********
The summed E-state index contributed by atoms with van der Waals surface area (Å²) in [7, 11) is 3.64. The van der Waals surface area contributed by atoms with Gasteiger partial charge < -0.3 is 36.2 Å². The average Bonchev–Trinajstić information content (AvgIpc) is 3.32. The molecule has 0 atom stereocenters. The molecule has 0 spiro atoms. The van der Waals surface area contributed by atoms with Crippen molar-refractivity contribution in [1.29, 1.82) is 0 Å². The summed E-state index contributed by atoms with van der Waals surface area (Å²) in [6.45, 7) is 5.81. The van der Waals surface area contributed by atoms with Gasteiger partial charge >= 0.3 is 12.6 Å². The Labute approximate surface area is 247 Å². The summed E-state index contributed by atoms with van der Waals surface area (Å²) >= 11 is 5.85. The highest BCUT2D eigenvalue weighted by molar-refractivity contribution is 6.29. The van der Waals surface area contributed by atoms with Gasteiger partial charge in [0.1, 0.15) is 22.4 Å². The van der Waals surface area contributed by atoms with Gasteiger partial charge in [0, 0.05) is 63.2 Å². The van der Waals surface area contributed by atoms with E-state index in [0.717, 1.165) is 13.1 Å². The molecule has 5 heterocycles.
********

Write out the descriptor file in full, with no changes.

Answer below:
The summed E-state index contributed by atoms with van der Waals surface area (Å²) in [7, 11) is 3.64. The van der Waals surface area contributed by atoms with Gasteiger partial charge < -0.3 is 36.2 Å². The average Bonchev–Trinajstić information content (AvgIpc) is 3.32. The molecule has 0 atom stereocenters. The molecule has 0 spiro atoms. The van der Waals surface area contributed by atoms with Crippen molar-refractivity contribution in [1.29, 1.82) is 0 Å². The summed E-state index contributed by atoms with van der Waals surface area (Å²) in [6.45, 7) is 5.81. The van der Waals surface area contributed by atoms with Gasteiger partial charge >= 0.3 is 12.6 Å². The Labute approximate surface area is 247 Å². The summed E-state index contributed by atoms with van der Waals surface area (Å²) >= 11 is 5.85. The highest BCUT2D eigenvalue weighted by molar-refractivity contribution is 6.29. The van der Waals surface area contributed by atoms with Gasteiger partial charge in [0.1, 0.15) is 22.4 Å². The van der Waals surface area contributed by atoms with Gasteiger partial charge in [0, 0.05) is 63.2 Å². The van der Waals surface area contributed by atoms with E-state index in [0.717, 1.165) is 13.1 Å². The molecule has 5 heterocycles.